Then, taking another maintained road – by the way, the main reason is the relatively flat terrain that makes it great place for cycling or cross-country skiing, hence the roads that are otherwise off-limits for cars (exc. search-and-rescue) – and made it well possible to take this long circuit in light boots.

From there on, I just finished the loop and took the bus and the follow-up train back to the hotel.

Day four: flowers and fields

The fourth day started at the same place. While the previous day was west-bound loop, this one was east-bound… knot? Anyway, the first place of note was reaching the spring of Vltava, Czech Republic’s longest river. Before I reached it, there was this slight reminder of the cold war divide between the east and the west.

The spring itself wasn’t up to my expectations – a bit overgrown. But I guess the true spring was, as usual, somewhere in the mossy woods around and they just marked a place where the ground visibly lets some water out with this sculpture.

I then crossed a low hill above the spring and headed towards a stretch of fields, stopping to take several photos of various flowers…

…before reaching the last bog of the ‘checklist’ – one that wasn’t in my initial plan and I admit it would be a shame to skip that place. Because if there was something that took my breath so far, it was this birch growing on a peat island in a bog lake.

But the place itself would be well magnificent even without that.

After that, I took a path that bypassed the bog from a side, across another vast field, which meant more flowers.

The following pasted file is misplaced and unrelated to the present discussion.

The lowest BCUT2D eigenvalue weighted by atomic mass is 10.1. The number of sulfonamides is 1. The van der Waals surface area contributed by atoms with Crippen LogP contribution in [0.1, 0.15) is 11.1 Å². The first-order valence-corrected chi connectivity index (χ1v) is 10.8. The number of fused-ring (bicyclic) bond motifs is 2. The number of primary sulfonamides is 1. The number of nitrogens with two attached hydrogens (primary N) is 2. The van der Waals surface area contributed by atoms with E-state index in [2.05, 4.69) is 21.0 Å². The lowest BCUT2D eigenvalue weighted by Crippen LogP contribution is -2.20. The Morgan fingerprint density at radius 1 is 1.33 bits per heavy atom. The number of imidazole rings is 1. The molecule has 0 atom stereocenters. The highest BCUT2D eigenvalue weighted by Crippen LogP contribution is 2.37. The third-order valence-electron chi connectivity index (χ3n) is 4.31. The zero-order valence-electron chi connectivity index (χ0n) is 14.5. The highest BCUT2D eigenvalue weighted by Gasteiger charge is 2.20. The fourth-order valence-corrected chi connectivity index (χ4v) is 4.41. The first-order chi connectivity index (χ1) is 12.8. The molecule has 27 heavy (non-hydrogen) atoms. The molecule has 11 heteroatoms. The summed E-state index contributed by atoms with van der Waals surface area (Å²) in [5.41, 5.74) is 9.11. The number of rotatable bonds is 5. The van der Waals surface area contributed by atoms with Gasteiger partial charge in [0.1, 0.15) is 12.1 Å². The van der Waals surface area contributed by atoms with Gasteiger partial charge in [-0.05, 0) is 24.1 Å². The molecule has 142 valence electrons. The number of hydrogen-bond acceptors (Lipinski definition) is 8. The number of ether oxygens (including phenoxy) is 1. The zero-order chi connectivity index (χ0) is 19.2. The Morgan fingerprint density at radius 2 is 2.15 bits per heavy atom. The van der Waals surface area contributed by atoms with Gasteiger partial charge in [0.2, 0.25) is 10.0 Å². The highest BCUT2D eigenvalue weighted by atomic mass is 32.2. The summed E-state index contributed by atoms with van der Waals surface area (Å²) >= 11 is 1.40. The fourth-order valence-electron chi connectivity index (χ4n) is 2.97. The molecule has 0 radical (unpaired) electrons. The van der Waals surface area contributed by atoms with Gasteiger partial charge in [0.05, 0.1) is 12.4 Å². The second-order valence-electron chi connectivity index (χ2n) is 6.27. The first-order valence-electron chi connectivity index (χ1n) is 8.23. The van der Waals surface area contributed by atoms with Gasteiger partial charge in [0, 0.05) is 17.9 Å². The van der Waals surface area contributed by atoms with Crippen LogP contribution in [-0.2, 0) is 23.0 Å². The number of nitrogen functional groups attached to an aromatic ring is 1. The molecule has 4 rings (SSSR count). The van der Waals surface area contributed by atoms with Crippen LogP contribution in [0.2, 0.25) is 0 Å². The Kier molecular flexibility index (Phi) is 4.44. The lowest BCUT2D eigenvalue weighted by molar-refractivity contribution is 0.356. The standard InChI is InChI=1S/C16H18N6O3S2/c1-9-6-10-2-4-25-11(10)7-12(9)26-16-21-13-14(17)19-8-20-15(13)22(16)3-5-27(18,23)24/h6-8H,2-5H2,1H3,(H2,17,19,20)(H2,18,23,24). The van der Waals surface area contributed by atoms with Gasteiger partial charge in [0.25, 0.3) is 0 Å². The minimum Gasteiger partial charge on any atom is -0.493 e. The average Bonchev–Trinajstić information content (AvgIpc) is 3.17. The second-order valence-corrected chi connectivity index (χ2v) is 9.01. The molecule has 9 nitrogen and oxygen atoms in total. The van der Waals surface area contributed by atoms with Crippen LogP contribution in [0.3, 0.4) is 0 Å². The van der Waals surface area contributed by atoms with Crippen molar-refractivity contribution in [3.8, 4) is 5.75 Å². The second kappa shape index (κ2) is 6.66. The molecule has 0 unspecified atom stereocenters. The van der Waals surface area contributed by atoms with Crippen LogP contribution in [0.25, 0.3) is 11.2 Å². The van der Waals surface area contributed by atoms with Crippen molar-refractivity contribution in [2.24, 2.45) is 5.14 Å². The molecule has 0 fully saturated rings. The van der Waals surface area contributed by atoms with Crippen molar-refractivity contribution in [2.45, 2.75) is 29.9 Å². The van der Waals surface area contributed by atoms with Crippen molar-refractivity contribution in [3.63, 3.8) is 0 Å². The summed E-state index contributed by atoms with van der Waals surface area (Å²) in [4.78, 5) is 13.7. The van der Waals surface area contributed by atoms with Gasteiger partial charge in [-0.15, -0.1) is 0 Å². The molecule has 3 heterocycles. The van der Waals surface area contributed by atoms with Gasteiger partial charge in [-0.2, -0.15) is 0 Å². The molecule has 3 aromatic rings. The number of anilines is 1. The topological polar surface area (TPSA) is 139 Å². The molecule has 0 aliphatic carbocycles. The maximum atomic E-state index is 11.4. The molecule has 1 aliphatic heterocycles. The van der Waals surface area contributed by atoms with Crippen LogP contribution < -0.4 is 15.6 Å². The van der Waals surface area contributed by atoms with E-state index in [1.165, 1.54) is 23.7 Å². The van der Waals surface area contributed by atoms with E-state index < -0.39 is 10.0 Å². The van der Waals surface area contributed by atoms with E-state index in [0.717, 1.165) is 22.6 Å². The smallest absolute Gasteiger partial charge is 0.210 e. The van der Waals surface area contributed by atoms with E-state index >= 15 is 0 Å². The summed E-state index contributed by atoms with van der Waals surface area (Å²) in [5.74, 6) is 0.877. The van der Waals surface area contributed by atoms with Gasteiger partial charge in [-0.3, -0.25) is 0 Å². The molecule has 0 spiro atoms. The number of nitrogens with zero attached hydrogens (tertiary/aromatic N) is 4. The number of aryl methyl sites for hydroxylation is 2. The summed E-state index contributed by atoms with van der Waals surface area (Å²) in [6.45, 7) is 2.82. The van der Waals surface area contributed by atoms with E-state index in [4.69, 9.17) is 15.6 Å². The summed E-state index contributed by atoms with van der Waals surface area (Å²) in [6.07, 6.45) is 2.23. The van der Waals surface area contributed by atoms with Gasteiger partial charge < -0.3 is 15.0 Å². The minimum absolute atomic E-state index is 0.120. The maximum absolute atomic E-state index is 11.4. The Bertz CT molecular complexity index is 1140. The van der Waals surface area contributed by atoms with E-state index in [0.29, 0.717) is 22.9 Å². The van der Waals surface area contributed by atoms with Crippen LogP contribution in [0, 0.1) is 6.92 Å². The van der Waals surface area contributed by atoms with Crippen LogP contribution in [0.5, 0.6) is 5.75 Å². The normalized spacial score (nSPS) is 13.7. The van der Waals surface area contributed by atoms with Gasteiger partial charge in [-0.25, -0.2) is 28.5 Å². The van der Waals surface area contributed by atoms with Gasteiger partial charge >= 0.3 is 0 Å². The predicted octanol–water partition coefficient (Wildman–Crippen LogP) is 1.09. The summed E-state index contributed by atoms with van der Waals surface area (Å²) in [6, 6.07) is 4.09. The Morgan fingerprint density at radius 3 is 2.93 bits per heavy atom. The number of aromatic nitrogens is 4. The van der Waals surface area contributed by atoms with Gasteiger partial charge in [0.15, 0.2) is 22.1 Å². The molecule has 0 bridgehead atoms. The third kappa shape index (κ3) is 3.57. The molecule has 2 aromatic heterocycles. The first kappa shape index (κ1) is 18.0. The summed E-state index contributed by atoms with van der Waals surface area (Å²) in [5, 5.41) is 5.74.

Especially this one was beautiful, kinda looking like a butterfly.

But the end of my journey eventually led me through the woods for a while, and I came across this tiny mushroom as well.

Little I knew that would be the last photo I took that week…

Night four: stuff goes to hell

To keep the reason short and without delay, I made a major mistake that caused me to wake up mid-night, sweating and nauseous. Long story short, I spent the remaining three days at the hotel, hoping this will pass enough for me to return home in one piece. Fortunately, the three days were enough.

If you wonder what I could’ve been doing for three days in a single small room… well, good I had my Kindle with me. I’ve decided to put the time to some decent use and read – some was pleasure reading, some was my WIP which I, for once, approached as a reader, without stopping every second minute to note down small stuff, instead focusing on the larger picture.

What this means is that I’ll have to return to that place to do the hikes I had to sacrifice due to the accident I’ve had – but there’s enough to see for another week at least, so I’ll gladly return in a few years – as I tend to visit different places each year, if I can help it.

So, that’s a wrap of my week-long solo (mis)adventure – feel free to comment or ask questions, and stay safe. And if you’re outdoors in the summer, remember to check the freshness of your supplies regularly.

One thought on “July hiking: the big (mis)adventure part 2

  1. Pingback: Farewell, 2020 | Tomas - the wandering dreamer